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Empathy pains

In The Pangolin Diary, a male midwife recounts his experiences in Africa. 

“I remembered how afraid I was … of being alone and so far from home, of leaving my friends and family, of travelling to a new country and of known and unknown dangers. I wasn’t ready, on so many levels – a male midwife in Africa!”

The Pangolin Diary is David Stanley’s account of working for over two years as midwife and midwifery tutor in a rural mission hospital in central Zimbabwe.

The book gently starts with Stanley’s narration of how things unfolded. He had long dreamed of heading off to Africa, but when he got an unexpected call from the Australian Volunteers Board, he was in the middle of a personal crisis. Thus he was speaking through sobs and tears when he got to pick a date for his flight to Africa.

The narrative is packed with insights and accounts of gruelling experiences, such as when he had to drive a makeshift ambulance deep into the night to transport a woman who had given birth and was bleeding. The city hospital was 250km away, and when they got to the emergency room, no doctor attended to her. The next day, the woman died.

From the very first chapter, one can sense a compassionate and empathetic personality in the author as he injects moving and funny descriptions. His sensitivity to every detail of life makes him a fit storyteller for the hardships, joys, pains and hopes of a male midwife in a part of the world that is so disadvantaged compared with Australia.

Stanley, an associate professor at the University of Western Australia, shares that whilst some stories in the book are funny and many are sad, together they offer a range of perspectives on midwifery, healthcare and life in Zimbabwe.

“I started the book very soon after leaving Zimbabwe in 1997, but work and other issues always got in the way of my completing it,” he says. “But in 2011, I went with the WA Department of Health to Tanzania, together with Western Australian nurses, for a two-week international clinical visit and have been back in 2012 [and again this year]. It was this return to Africa that prompted me to get on with finishing the book.”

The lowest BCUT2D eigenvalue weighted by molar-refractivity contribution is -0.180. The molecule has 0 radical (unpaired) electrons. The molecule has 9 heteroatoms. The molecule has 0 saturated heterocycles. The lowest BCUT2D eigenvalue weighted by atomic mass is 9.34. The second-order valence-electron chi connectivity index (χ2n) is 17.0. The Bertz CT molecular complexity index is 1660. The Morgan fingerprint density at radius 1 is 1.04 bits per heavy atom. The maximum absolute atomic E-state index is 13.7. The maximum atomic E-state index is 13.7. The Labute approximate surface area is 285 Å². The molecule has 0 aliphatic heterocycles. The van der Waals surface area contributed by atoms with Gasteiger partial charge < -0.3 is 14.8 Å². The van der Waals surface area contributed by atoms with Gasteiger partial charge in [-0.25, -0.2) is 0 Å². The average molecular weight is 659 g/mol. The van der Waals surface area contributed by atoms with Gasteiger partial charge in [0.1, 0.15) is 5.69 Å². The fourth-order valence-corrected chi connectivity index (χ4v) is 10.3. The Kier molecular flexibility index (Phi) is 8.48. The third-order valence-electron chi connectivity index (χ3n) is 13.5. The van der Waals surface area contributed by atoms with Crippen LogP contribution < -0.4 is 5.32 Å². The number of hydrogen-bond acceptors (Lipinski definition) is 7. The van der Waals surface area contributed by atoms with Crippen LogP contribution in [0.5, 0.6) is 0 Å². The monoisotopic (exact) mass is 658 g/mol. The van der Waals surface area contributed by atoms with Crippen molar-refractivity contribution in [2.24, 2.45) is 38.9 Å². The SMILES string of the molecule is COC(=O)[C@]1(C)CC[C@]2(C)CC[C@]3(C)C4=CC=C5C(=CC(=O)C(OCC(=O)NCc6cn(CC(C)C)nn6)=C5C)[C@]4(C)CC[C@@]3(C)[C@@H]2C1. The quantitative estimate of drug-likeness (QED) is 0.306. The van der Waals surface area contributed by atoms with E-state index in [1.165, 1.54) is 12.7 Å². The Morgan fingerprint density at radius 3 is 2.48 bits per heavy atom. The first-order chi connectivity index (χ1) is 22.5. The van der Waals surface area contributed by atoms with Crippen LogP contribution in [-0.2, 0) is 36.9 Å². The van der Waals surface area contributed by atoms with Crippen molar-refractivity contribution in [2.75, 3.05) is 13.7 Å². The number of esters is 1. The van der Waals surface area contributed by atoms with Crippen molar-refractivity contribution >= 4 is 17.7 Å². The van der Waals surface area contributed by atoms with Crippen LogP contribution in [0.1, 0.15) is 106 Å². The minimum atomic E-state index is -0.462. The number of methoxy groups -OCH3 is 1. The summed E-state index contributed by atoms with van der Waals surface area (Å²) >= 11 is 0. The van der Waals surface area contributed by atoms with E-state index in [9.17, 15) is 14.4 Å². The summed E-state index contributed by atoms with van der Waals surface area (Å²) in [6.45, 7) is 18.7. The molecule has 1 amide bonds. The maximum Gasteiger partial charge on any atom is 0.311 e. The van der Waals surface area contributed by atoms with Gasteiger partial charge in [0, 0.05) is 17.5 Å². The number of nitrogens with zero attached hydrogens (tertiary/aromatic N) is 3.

He realised that his experiences in Zimbabwe were not that dissimilar from his recent time in Tanzania. “I found myself relating stories about my midwifery volunteer experience and knew that if I had something in writing to offer the students and others, their experience could be enhanced,” he says.

He thought he might have something to say about overseas volunteer work, midwifery practice in other cultures or being a male in a female-dominated area of practice. His diary tackles the medical and social issues Zimbabwean women face as they grapple with the impact of HIV, AIDS and other medical conditions. More importantly, the book explores the dangers of working in what Stanley calls “a medically confronting, resource-poor, and overburdened health service”.

Many of his accounts show that not all women in Zimbabwe are able to deliver in the relative safety and comfort of hospitals, nor do they have professional midwifery care in their own homes.

In one of his accounts, Mrs Chikwekwete – not her real name – gave birth in a rural clinic not staffed by midwives. It was late evening and she had been in labour since the day before. She laid on her back panting for breath while fighting the pain in her mind.

When the sun had set, she was alone as the nurse had gone to aid another patient. She burned as the foetus forced its passage. The clinic was lighted only with paraffin light because there was no electricity. Flying ants whizzed through the open window and swarmed around the light. The nurse who returned was not a midwife, Stanley recounts, but out of necessity she had delivered many babies at the rural clinic. It was so dim that the nurse had to hold up the lamp with one hand. The bed beneath was wet with red and brown secretions. Soon the baby was born, but without a life.

The childless mother did not receive any comforting gestures, and she sobbed at the death of her firstborn baby.

With real-life stories such as this, Stanley offers insights and information to nurses and midwives who are contemplating an international clinical experience.

“The book is about the personal, professional and clinical challenges that volunteer health professionals may face and I try to offer insights through my experiences about being prepared, dealing with strange or new customs or cultures and language and coping in the face of very different clinical and health circumstances,” he says.

Stanley’s experiences have helped him learn much and grow as a professional and as a person, he says. And he hopes The Pangolin Diary will be of interest to anyone who’s into midwifery, nursing or international clinical experiences – or understanding others’ life journeys.

Nurses will find stories of clinical significance and descriptions of educational and clinical situations and how they were managed. Many incidents and stories are told from the perspective of the local women as they face the health and medical challenges in their poor, rural and remote locations.

Stanley considers all his midwife experiences wonderful but his favourites involve learning from the student and traditional midwives. In the preface, he recounts that when he was about to leave, the students presented him a wooden sculpture of a pangolin – a special animal in Zimbabwe offered to the chief, and he couldn’t be grateful enough for the gift or for being there.

Thus, The Pangolin Diary is also about the transition of the author’s life away from friends and family, as well as the building of friendships and special bonds far away from home.

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